To the OP- I think I understand- the two '62 VS basses sounded similar to each other, and were more punchy to you than the two '57 VS basses you played. That being the case, if I were you, I'd buy one of the '62 VS basses.

  11. Mastermold

    Mastermold Supporting Member

    The pickup on the 57 has raised poles under the A-string giving it a little hotter, more mid-present tone than the 62. That's probably the only real difference from a parts and manufacturing standpoint. Anything else is just the normal variations between like instruments.
  12. JTE

    JTE Supporting Member

    Mar 12, 2008
    Central Illinois, USA
    Well, they did when they first came out in 1982. But I understand that they went away from the raised A pole pieces sometime after 1989. Don't know for sure, as no Fender dealer within 60 miles of here has ever had a new VS Precision since about 1990...

  13. Mojo-Man


    Feb 11, 2003

    I worked at a store In 1982 when these basses came out.

    The store got two of each. (Jazz, 1962-P, 1957-P)

    I played all six.

    I was going to get one with my store discount.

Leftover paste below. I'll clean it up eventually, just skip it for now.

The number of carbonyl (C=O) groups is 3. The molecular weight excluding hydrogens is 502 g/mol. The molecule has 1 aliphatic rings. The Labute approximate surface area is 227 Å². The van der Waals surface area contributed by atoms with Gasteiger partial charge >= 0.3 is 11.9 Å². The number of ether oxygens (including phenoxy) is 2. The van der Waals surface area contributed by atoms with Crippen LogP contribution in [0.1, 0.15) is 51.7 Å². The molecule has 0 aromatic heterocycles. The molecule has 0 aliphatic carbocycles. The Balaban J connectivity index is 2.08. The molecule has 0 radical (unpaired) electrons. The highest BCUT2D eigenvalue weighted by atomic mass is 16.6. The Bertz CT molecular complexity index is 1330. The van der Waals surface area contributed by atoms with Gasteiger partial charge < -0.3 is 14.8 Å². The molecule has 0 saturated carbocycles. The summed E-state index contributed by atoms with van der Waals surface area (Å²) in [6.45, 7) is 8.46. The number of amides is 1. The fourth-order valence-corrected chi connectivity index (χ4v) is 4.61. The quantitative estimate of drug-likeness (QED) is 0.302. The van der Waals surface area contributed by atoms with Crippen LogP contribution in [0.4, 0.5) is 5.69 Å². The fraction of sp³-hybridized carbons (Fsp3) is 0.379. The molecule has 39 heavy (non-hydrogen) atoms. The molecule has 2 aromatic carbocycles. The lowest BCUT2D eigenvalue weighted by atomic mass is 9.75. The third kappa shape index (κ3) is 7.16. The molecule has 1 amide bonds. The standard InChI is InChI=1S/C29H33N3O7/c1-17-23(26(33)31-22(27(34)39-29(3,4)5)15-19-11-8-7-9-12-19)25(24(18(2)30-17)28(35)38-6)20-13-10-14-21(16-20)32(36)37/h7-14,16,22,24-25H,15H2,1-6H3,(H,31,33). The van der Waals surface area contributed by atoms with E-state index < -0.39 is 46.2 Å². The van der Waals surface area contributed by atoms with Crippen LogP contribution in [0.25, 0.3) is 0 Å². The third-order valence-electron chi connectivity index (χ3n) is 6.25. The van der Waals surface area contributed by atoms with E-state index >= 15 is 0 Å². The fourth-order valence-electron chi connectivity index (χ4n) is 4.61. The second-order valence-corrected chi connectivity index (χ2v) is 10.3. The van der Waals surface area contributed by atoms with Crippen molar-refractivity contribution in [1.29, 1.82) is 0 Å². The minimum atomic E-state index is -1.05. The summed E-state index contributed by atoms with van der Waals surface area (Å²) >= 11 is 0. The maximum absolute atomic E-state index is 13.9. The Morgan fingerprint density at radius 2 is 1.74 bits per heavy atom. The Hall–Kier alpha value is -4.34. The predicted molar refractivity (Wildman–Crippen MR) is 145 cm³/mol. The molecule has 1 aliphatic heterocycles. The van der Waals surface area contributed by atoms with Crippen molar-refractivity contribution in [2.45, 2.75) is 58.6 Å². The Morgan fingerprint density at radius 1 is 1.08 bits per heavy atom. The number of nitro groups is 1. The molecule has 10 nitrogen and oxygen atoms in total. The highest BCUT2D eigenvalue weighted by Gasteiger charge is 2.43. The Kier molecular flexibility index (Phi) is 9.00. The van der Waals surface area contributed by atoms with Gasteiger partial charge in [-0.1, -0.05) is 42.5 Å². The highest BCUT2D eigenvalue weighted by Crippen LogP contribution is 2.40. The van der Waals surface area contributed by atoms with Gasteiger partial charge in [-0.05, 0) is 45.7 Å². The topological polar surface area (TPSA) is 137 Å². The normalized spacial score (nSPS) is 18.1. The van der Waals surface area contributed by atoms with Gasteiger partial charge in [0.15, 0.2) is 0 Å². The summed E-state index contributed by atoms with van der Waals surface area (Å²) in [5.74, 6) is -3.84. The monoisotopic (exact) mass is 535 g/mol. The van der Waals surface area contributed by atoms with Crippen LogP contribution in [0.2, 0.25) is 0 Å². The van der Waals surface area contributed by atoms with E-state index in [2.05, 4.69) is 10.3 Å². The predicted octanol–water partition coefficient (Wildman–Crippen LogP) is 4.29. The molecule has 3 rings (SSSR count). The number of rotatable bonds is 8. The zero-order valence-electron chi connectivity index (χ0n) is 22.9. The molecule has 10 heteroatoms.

I decided on a P-bass.

    The 57's were tight, brighter, I knew it would project live.
    Due to the maple fingerboard, and anodized pickguard.:D
    The 62.s were a tad darker, deeper bottom, rounder. (just a little)
    I ended up getting a black 1962-P-bass.

    It was my main bass for the next 9 years.

    And price in 1982 with discount was $729.00
    I should have bought all six?
  14. Mastermold

    Mastermold Supporting Member

    I remember a thread or two about this before -- no one seems to be able to give a definitive answer either way. I've got a '57 reissue that I bought new in December 2007 and it's got the raised A-poles. But then I noticed the one pictured at ThePerfectBass.com doesn't seem to have them. Someone else here has posted that he owns two and one does and the other does not have them.